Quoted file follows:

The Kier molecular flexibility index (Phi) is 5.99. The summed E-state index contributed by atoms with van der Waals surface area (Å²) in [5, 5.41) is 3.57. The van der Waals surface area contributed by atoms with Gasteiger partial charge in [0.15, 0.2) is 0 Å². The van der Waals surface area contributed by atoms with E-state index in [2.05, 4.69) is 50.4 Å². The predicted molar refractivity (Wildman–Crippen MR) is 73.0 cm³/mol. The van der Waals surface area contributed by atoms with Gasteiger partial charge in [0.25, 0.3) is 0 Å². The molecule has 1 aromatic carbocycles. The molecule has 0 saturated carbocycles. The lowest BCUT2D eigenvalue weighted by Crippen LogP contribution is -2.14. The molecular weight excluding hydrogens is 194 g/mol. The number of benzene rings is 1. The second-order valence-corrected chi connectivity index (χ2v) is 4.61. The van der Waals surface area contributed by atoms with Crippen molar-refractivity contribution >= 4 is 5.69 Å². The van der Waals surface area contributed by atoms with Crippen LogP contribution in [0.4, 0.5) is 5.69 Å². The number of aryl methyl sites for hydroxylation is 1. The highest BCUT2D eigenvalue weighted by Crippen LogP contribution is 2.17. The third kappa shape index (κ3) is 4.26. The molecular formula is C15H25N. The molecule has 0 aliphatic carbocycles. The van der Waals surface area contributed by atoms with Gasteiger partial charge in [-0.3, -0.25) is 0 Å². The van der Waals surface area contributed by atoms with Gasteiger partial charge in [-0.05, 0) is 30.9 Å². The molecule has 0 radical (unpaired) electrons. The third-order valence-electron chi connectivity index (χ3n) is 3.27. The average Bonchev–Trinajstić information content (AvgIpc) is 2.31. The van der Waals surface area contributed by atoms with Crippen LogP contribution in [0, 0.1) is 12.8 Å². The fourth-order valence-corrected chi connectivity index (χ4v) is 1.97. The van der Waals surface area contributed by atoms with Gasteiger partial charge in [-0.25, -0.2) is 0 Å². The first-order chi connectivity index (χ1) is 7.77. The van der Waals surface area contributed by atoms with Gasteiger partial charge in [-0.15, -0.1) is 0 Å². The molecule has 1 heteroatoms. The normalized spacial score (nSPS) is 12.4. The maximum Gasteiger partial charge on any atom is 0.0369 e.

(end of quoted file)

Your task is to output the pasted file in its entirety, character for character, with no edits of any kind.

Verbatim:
The Kier molecular flexibility index (Phi) is 5.99. The summed E-state index contributed by atoms with van der Waals surface area (Å²) in [5, 5.41) is 3.57. The van der Waals surface area contributed by atoms with Gasteiger partial charge in [0.15, 0.2) is 0 Å². The van der Waals surface area contributed by atoms with E-state index in [2.05, 4.69) is 50.4 Å². The predicted molar refractivity (Wildman–Crippen MR) is 73.0 cm³/mol. The van der Waals surface area contributed by atoms with Gasteiger partial charge in [0.25, 0.3) is 0 Å². The molecule has 1 aromatic carbocycles. The molecule has 0 saturated carbocycles. The lowest BCUT2D eigenvalue weighted by Crippen LogP contribution is -2.14. The molecular weight excluding hydrogens is 194 g/mol. The number of benzene rings is 1. The second-order valence-corrected chi connectivity index (χ2v) is 4.61. The van der Waals surface area contributed by atoms with Crippen molar-refractivity contribution >= 4 is 5.69 Å². The van der Waals surface area contributed by atoms with Crippen LogP contribution in [0.4, 0.5) is 5.69 Å². The number of aryl methyl sites for hydroxylation is 1. The highest BCUT2D eigenvalue weighted by Crippen LogP contribution is 2.17. The third kappa shape index (κ3) is 4.26. The molecular formula is C15H25N. The molecule has 0 aliphatic carbocycles. The van der Waals surface area contributed by atoms with Gasteiger partial charge in [-0.3, -0.25) is 0 Å². The van der Waals surface area contributed by atoms with Gasteiger partial charge in [-0.05, 0) is 30.9 Å². The molecule has 0 radical (unpaired) electrons. The third-order valence-electron chi connectivity index (χ3n) is 3.27. The average Bonchev–Trinajstić information content (AvgIpc) is 2.31. The van der Waals surface area contributed by atoms with Crippen LogP contribution in [0, 0.1) is 12.8 Å². The fourth-order valence-corrected chi connectivity index (χ4v) is 1.97. The van der Waals surface area contributed by atoms with Gasteiger partial charge in [-0.25, -0.2) is 0 Å². The first-order chi connectivity index (χ1) is 7.77. The van der Waals surface area contributed by atoms with Gasteiger partial charge in [-0.15, -0.1) is 0 Å². The molecule has 1 heteroatoms. The normalized spacial score (nSPS) is 12.4. The maximum Gasteiger partial charge on any atom is 0.0369 e.